Cracked tooth: what to do?

  • By Regenerate Enamel Science

A cracked tooth can cause pain and lead to dental complications¹, so it’s well worth understanding the different types of cracks and the symptoms to look out for. In this guide, we’ll explain the causes, the treatments, and the ways to help prevent cracks in your teeth.

What is a cracked tooth?

There are different types of cracks that may affect your teeth. These include²:

  • Craze lines: Very small, shallow cracks in the enamel that typically don’t cause pain or require treatment.
  • Fractured cusp: Usually found near a filling, it doesn’t cause much pain, as it doesn’t affect the soft pulp inside the tooth.
  • Split tooth: The crack has different segments and typically extends from the surface to below the gum line. Sometimes a portion of the tooth can be saved.  
  • Vertical root fracture: Starts below the gum line at the root and extends up. There often aren’t any symptoms or pain until there’s an infection or abscess. 
  • Oblique cracks: These include:
    • Supragingival cracks affect the crown, and normally aren’t painful because they don’t extend below the gum line.
    • Subgingival cracks do extend below the gum line, thus causing pain.
    • Root cracks happen below the gum line, typically in the jawbone, and require extraction.

Any of your teeth could suffer from cracks, chips, or damage. Read our articles for specific tips and information regarding a cracked molar or cracked front tooth.

Cracked tooth causes

Glass of water with ice

There are various ways you might crack a tooth. The main cracked tooth causes include³:

  • Biting or chewing hard food, like nuts, ice or boiled sweets, or hard objects.
  • Teeth grinding or extreme teeth clenching.
  • A blow to the mouth, like in a sports injury or accident.
  • Abrupt temperature changes, like drinking ice water after eating hot food.
  • Cavities or large fillings.
  • Natural ageing process – our team can wear down or weaken as we get older4.

Cracked tooth symptoms

You might not have any signs that your tooth is cracked, and you might not be able to see it. But if you experience any of the following symptoms, it could indicate you have a cracked tooth:  

  • Sensitivity to cold, hot or sweet things.
  • Pain when biting or chewing, including when you release the bite.
  • Localised pain in one tooth that flares up only when you aggravate it.
  • Swollen gum next to the specific tooth.
  • Constant pain or jaw pain – make sure you see your dentist immediately.

Cracked tooth treatment

Your dentist will know how to fix a cracked tooth, and the process will depend on the type of crack, where it is, how far it extends and how severe it is.

Possible cracked tooth treatment options include:

  • Bonding.
  • Fitting a crown or filling (a fractured cusp might require this treatment).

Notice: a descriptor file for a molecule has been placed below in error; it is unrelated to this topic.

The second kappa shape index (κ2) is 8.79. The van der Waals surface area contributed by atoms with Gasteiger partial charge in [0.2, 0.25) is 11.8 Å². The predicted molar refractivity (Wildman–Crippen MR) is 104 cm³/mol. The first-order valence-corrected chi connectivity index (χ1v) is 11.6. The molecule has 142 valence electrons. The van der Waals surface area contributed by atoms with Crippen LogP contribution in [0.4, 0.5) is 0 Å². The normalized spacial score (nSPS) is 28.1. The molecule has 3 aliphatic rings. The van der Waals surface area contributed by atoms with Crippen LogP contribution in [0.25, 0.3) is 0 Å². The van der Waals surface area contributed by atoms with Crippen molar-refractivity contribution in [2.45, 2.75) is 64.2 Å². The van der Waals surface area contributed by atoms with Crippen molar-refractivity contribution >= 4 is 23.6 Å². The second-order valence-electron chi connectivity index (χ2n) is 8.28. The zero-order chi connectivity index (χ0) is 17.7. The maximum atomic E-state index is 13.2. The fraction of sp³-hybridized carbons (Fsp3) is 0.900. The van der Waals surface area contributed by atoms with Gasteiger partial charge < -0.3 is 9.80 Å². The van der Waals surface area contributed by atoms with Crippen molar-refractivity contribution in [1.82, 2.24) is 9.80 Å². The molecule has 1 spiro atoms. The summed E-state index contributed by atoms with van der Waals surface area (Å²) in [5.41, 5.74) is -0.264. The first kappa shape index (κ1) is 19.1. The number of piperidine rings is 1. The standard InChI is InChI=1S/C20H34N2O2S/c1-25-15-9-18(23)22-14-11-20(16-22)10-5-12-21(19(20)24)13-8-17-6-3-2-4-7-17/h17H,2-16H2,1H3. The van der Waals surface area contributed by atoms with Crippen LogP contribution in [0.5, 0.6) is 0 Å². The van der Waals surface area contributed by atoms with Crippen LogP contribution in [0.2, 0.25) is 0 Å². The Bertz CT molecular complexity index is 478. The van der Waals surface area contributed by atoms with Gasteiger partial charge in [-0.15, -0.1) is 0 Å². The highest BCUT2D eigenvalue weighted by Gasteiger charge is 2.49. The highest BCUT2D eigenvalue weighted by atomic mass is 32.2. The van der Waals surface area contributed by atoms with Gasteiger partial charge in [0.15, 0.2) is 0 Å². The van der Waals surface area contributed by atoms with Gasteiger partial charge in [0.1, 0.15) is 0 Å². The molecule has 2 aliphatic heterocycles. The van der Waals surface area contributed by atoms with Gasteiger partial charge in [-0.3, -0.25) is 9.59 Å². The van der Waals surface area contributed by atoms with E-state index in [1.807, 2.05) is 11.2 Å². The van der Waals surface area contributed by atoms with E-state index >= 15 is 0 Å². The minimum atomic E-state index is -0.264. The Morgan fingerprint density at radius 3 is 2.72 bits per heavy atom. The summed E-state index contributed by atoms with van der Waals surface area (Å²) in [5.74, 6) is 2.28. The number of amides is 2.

• A root canal procedure (a possible treatment for oblique subgingival cracks).
  • Removing the tooth if the crack is beneath the gum line (typically for root cracks and vertical root fractures).

How to relieve a painful cracked tooth

If you’re in pain from a cracked tooth then you should visit your dentist as soon as possible. You may be able to experience some relief from your painful cracked tooth in the meantime by rinsing your mouth with warm water, biting on a moist and clean cloth, or holding a cold compress on the outside of your cheek⁵.

The potential complications of a cracked tooth

Dental infection, or a tooth abscess, is perhaps the main complication of a cracked tooth and it can spread to your gums and bone. Watch out for symptoms of an infection like fever, bad breath and tender glands in your neck. Your dentist might prescribe antibiotics and try to drain the pus away⁶.

Prevention methods

In addition to knowing how to fix a cracked tooth it’s just as important (if not more so) to know how to avoid cracking your tooth in the first place.

Try following these tips to help protect your teeth from damage:

  • Avoid biting down on hard foods and hard objects.
  • Wear a mouth guard if you grind your teeth or play contact sports.
  • Visit your dentist for regular check-ups, and make an appointment as soon as possible if you experience any cracked tooth symptoms.
  • Brush twice daily with products designed to keep your teeth strong, like Regenerate Advanced Toothpaste, powered by an exclusive and clinically proven NR-5™ technology. NR-5™ is designed to regenerate tooth enamel mineral*, reversing the early enamel erosion process, keeping teeth healthy and strong. 
  • Protect your teeth with additional products that help strengthen tooth enamel, such as Regenerate Advanced Enamel Serum, which works in tandem with Regenerate Advanced toothpaste to regenerate up to 82% of enamel after 3 days**.

Knowing about the causes and symptoms of a cracked tooth, and how you can prevent it happening to you, will help you take care of your teeth and protect your smile.

If you have any concerns about your teeth, always consult your dentist.

*Acts on early invisible stages of enamel erosion by restoring its mineral content and micro hardness with regular use. Clinically proven.

**Based on an in-vitro test measuring enamel hardness after 3 days combined use of Toothpaste and Serum.

The advice in this article does not constitute medical advice; it is solely available for information purposes. We recommend that you consult your dentist If you are experiencing any dental problems.



1 American Association of Endodontists – Cracked Teeth

2 Dental Guide – A Guide to Cracked Teeth

3 Oral Health Foundation – Cracked Teeth

4 Harvard Health – The Aging Mouth

5 NHS – Self Care Advice

6 NHS – Dental Abscess

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